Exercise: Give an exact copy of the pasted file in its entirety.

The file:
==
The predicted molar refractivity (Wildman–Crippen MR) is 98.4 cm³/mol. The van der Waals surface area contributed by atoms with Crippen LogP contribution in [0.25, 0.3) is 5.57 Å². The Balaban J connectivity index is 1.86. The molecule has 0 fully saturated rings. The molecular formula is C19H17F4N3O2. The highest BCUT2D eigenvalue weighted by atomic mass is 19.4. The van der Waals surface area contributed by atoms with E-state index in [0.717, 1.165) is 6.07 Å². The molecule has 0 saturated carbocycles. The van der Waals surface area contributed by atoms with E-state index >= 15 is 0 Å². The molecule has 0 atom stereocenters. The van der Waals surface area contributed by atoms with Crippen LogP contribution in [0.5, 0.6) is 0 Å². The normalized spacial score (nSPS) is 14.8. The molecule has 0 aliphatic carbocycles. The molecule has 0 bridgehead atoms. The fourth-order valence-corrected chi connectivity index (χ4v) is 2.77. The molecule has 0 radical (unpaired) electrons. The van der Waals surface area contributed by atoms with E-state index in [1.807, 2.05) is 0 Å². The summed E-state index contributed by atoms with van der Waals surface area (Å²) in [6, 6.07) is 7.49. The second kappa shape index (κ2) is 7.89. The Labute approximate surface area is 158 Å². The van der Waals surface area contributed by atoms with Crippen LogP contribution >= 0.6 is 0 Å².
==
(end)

The predicted molar refractivity (Wildman–Crippen MR) is 98.4 cm³/mol. The van der Waals surface area contributed by atoms with Crippen LogP contribution in [0.25, 0.3) is 5.57 Å². The Balaban J connectivity index is 1.86. The molecule has 0 fully saturated rings. The molecular formula is C19H17F4N3O2. The highest BCUT2D eigenvalue weighted by atomic mass is 19.4. The van der Waals surface area contributed by atoms with E-state index in [0.717, 1.165) is 6.07 Å². The molecule has 0 saturated carbocycles. The van der Waals surface area contributed by atoms with E-state index >= 15 is 0 Å². The molecule has 0 atom stereocenters. The van der Waals surface area contributed by atoms with Crippen LogP contribution in [0.5, 0.6) is 0 Å². The normalized spacial score (nSPS) is 14.8. The molecule has 0 aliphatic carbocycles. The molecule has 0 bridgehead atoms. The fourth-order valence-corrected chi connectivity index (χ4v) is 2.77. The molecule has 0 radical (unpaired) electrons. The van der Waals surface area contributed by atoms with E-state index in [1.807, 2.05) is 0 Å². The summed E-state index contributed by atoms with van der Waals surface area (Å²) in [6, 6.07) is 7.49. The second kappa shape index (κ2) is 7.89. The Labute approximate surface area is 158 Å². The van der Waals surface area contributed by atoms with Crippen LogP contribution >= 0.6 is 0 Å².